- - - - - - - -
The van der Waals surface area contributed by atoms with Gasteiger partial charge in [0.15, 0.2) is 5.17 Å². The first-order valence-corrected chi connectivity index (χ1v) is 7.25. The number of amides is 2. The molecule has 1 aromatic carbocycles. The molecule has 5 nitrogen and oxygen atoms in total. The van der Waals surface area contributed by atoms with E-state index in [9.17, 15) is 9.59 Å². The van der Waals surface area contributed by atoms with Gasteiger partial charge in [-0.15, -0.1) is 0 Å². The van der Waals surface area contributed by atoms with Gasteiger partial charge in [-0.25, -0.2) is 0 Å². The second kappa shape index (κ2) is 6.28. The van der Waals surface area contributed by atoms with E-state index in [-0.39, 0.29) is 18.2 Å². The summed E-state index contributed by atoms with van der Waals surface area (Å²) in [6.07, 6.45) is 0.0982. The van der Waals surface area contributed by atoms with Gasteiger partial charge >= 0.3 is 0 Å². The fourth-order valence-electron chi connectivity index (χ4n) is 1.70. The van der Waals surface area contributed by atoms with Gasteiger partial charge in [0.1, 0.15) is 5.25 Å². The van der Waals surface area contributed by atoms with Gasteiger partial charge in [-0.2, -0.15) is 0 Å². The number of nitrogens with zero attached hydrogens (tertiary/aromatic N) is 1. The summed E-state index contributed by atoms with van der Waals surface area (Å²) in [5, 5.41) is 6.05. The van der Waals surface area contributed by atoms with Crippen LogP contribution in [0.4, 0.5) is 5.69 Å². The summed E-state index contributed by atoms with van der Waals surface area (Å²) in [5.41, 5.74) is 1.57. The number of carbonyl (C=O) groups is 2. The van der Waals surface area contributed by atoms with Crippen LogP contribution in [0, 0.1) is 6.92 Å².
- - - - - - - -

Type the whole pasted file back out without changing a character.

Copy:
The van der Waals surface area contributed by atoms with Gasteiger partial charge in [0.15, 0.2) is 5.17 Å². The first-order valence-corrected chi connectivity index (χ1v) is 7.25. The number of amides is 2. The molecule has 1 aromatic carbocycles. The molecule has 5 nitrogen and oxygen atoms in total. The van der Waals surface area contributed by atoms with E-state index in [9.17, 15) is 9.59 Å². The van der Waals surface area contributed by atoms with Gasteiger partial charge in [-0.15, -0.1) is 0 Å². The van der Waals surface area contributed by atoms with Gasteiger partial charge in [-0.25, -0.2) is 0 Å². The second kappa shape index (κ2) is 6.28. The van der Waals surface area contributed by atoms with E-state index in [-0.39, 0.29) is 18.2 Å². The summed E-state index contributed by atoms with van der Waals surface area (Å²) in [6.07, 6.45) is 0.0982. The van der Waals surface area contributed by atoms with Gasteiger partial charge >= 0.3 is 0 Å². The fourth-order valence-electron chi connectivity index (χ4n) is 1.70. The van der Waals surface area contributed by atoms with Gasteiger partial charge in [0.1, 0.15) is 5.25 Å². The van der Waals surface area contributed by atoms with Gasteiger partial charge in [-0.2, -0.15) is 0 Å². The number of nitrogens with zero attached hydrogens (tertiary/aromatic N) is 1. The summed E-state index contributed by atoms with van der Waals surface area (Å²) in [5, 5.41) is 6.05. The van der Waals surface area contributed by atoms with Crippen LogP contribution in [0.4, 0.5) is 5.69 Å². The summed E-state index contributed by atoms with van der Waals surface area (Å²) in [5.41, 5.74) is 1.57. The number of carbonyl (C=O) groups is 2. The van der Waals surface area contributed by atoms with Crippen LogP contribution in [0, 0.1) is 6.92 Å².